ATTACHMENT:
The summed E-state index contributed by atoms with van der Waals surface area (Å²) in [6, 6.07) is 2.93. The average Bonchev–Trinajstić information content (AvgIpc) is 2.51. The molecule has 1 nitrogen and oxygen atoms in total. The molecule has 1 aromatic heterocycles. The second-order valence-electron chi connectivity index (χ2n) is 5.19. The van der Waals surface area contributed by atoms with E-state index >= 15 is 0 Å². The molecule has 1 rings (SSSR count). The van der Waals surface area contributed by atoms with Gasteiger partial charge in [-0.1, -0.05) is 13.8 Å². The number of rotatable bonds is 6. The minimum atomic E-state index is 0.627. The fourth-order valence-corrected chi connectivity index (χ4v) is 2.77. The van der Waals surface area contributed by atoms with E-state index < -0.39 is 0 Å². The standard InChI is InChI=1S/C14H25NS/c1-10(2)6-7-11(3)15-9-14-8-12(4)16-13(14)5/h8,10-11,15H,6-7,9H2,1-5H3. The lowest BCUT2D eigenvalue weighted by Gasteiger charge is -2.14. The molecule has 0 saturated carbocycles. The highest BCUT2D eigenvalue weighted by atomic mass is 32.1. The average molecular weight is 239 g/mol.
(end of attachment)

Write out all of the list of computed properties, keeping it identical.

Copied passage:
The summed E-state index contributed by atoms with van der Waals surface area (Å²) in [6, 6.07) is 2.93. The average Bonchev–Trinajstić information content (AvgIpc) is 2.51. The molecule has 1 nitrogen and oxygen atoms in total. The molecule has 1 aromatic heterocycles. The second-order valence-electron chi connectivity index (χ2n) is 5.19. The van der Waals surface area contributed by atoms with E-state index >= 15 is 0 Å². The molecule has 1 rings (SSSR count). The van der Waals surface area contributed by atoms with Gasteiger partial charge in [-0.1, -0.05) is 13.8 Å². The number of rotatable bonds is 6. The minimum atomic E-state index is 0.627. The fourth-order valence-corrected chi connectivity index (χ4v) is 2.77. The van der Waals surface area contributed by atoms with E-state index < -0.39 is 0 Å². The standard InChI is InChI=1S/C14H25NS/c1-10(2)6-7-11(3)15-9-14-8-12(4)16-13(14)5/h8,10-11,15H,6-7,9H2,1-5H3. The lowest BCUT2D eigenvalue weighted by Gasteiger charge is -2.14. The molecule has 0 saturated carbocycles. The highest BCUT2D eigenvalue weighted by atomic mass is 32.1. The average molecular weight is 239 g/mol.